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Let the “Do Nothing” Congress Do Nothing

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James Kwak

The fiscal cliff is a unique opportunity to solve three of the most pressing problems facing our country. Simply letting the Bush tax cuts expire is our best chance to reduce inequality, bring the national debt under control and protect crucial social insurance programs such as Social Security and Medicare.

The Bush tax cuts of 2001 and 2003 widened the gap between rich and poor: the top 20 percent of households received 67 percent of their benefits (with 15 percent of their benefits going to the top 0.1 percent of households). Eliminating the tax cuts will help counteract growing inequality.

Letting the tax cuts expire will cut the federal government’s long-term budget gap in half, buying us about twenty more years to solve our national debt problem.

Higher taxes today mean more money to pay for Social Security, Medicare and Medicaid in the future. We cannot maintain these and other important programs without higher tax revenues. Conservative proposals to privatize Social Security or voucherize Medicare are only taken seriously when tax revenues fall and budget deficits rise.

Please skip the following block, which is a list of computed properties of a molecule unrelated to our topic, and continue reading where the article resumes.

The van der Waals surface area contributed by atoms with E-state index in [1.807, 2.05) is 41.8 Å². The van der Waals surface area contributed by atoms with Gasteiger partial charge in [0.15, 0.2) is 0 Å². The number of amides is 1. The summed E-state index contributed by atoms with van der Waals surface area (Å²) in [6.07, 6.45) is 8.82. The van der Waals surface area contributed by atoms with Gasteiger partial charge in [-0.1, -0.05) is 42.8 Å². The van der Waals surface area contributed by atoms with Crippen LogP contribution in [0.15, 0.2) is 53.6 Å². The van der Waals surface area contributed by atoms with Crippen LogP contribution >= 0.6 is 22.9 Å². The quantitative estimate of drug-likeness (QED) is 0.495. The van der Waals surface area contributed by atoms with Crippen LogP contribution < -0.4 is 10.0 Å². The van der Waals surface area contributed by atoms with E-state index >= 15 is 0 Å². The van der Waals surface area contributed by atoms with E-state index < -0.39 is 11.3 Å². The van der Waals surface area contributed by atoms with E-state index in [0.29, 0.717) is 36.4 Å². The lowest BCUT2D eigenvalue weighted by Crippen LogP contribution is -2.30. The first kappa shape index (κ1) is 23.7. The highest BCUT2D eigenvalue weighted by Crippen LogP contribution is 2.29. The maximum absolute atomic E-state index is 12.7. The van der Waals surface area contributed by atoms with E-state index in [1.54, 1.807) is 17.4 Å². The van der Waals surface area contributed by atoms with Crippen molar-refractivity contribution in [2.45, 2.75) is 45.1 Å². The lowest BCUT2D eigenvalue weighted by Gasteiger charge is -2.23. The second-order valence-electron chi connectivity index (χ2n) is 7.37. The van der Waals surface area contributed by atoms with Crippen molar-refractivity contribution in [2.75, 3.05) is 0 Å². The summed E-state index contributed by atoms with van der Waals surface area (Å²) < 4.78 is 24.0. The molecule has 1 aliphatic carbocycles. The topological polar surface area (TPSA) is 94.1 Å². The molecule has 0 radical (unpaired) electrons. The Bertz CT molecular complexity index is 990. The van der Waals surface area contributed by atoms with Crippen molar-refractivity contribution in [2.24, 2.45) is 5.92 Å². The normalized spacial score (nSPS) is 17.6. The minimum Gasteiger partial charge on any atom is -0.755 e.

Most importantly, in today’s political climate, there is no other practical way to address these problems. We know that Republicans will never vote for significant tax increases; the few measures they might support, such as limiting deductions, will barely affect the super-rich. The opportunity we have today is that we can eliminate the Bush tax cuts by doing nothing.

Many people are justifiably concerned with the short-term economic effects of such a large tax “increase.” Once the Bush tax cuts are history, we can decide what stimulus measures, such as temporary payroll tax cuts, will best reduce unemployment. But our first priority should be to ensure the long-term funding necessary to preserve the government programs that ordinary families rely on.

James Kwak is an associate professor at the University of Connecticut School of Law and the co-author of 13 Bankers with economist Simon Johnson. The two run and write for the economics blog Baseline Scenario.

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  • Cathy Easter